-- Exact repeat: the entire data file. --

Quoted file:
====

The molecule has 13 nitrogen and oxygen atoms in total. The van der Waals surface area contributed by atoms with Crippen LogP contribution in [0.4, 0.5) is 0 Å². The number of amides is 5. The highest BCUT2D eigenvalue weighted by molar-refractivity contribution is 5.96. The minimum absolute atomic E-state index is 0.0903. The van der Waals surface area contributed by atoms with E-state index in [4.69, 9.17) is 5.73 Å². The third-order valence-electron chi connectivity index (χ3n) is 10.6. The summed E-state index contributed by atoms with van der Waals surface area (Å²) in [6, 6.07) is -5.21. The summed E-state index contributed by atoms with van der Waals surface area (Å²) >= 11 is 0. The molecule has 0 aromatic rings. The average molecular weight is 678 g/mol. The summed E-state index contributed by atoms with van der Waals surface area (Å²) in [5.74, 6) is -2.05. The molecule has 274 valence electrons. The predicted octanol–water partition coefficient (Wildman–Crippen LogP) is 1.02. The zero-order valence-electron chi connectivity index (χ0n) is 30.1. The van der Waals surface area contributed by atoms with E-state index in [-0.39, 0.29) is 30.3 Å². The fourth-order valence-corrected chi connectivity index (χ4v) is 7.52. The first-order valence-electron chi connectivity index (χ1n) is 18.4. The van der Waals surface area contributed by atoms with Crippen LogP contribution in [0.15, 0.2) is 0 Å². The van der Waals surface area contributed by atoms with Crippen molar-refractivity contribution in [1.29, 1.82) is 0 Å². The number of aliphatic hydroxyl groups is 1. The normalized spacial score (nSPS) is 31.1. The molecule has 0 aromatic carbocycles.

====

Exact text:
The molecule has 13 nitrogen and oxygen atoms in total. The van der Waals surface area contributed by atoms with Crippen LogP contribution in [0.4, 0.5) is 0 Å². The number of amides is 5. The highest BCUT2D eigenvalue weighted by molar-refractivity contribution is 5.96. The minimum absolute atomic E-state index is 0.0903. The van der Waals surface area contributed by atoms with E-state index in [4.69, 9.17) is 5.73 Å². The third-order valence-electron chi connectivity index (χ3n) is 10.6. The summed E-state index contributed by atoms with van der Waals surface area (Å²) in [6, 6.07) is -5.21. The summed E-state index contributed by atoms with van der Waals surface area (Å²) >= 11 is 0. The molecule has 0 aromatic rings. The average molecular weight is 678 g/mol. The summed E-state index contributed by atoms with van der Waals surface area (Å²) in [5.74, 6) is -2.05. The molecule has 274 valence electrons. The predicted octanol–water partition coefficient (Wildman–Crippen LogP) is 1.02. The zero-order valence-electron chi connectivity index (χ0n) is 30.1. The van der Waals surface area contributed by atoms with E-state index in [-0.39, 0.29) is 30.3 Å². The fourth-order valence-corrected chi connectivity index (χ4v) is 7.52. The first-order valence-electron chi connectivity index (χ1n) is 18.4. The van der Waals surface area contributed by atoms with Crippen LogP contribution in [0.15, 0.2) is 0 Å². The van der Waals surface area contributed by atoms with Crippen molar-refractivity contribution in [1.29, 1.82) is 0 Å². The number of aliphatic hydroxyl groups is 1. The normalized spacial score (nSPS) is 31.1. The molecule has 0 aromatic carbocycles.